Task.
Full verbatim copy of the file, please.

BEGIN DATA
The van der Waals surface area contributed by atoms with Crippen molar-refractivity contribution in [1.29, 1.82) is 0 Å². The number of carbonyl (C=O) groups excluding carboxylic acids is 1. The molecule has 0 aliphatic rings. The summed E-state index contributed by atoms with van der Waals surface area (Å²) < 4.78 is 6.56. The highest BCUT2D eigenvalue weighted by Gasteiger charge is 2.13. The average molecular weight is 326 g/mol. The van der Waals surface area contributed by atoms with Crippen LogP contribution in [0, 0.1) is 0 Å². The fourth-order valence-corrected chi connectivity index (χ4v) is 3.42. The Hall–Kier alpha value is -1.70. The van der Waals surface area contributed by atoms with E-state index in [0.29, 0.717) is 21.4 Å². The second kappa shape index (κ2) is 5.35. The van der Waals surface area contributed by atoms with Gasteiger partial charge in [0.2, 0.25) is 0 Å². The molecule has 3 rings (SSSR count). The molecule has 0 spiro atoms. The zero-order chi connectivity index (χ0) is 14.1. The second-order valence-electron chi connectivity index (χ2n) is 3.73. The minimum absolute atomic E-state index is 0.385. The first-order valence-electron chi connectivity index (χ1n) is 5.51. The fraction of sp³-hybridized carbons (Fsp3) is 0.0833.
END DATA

The van der Waals surface area contributed by atoms with Crippen molar-refractivity contribution in [1.29, 1.82) is 0 Å². The number of carbonyl (C=O) groups excluding carboxylic acids is 1. The molecule has 0 aliphatic rings. The summed E-state index contributed by atoms with van der Waals surface area (Å²) < 4.78 is 6.56. The highest BCUT2D eigenvalue weighted by Gasteiger charge is 2.13. The average molecular weight is 326 g/mol. The van der Waals surface area contributed by atoms with Crippen LogP contribution in [0, 0.1) is 0 Å². The fourth-order valence-corrected chi connectivity index (χ4v) is 3.42. The Hall–Kier alpha value is -1.70. The van der Waals surface area contributed by atoms with E-state index in [0.29, 0.717) is 21.4 Å². The second kappa shape index (κ2) is 5.35. The van der Waals surface area contributed by atoms with Gasteiger partial charge in [0.2, 0.25) is 0 Å². The molecule has 3 rings (SSSR count). The molecule has 0 spiro atoms. The zero-order chi connectivity index (χ0) is 14.1. The second-order valence-electron chi connectivity index (χ2n) is 3.73. The minimum absolute atomic E-state index is 0.385. The first-order valence-electron chi connectivity index (χ1n) is 5.51. The fraction of sp³-hybridized carbons (Fsp3) is 0.0833.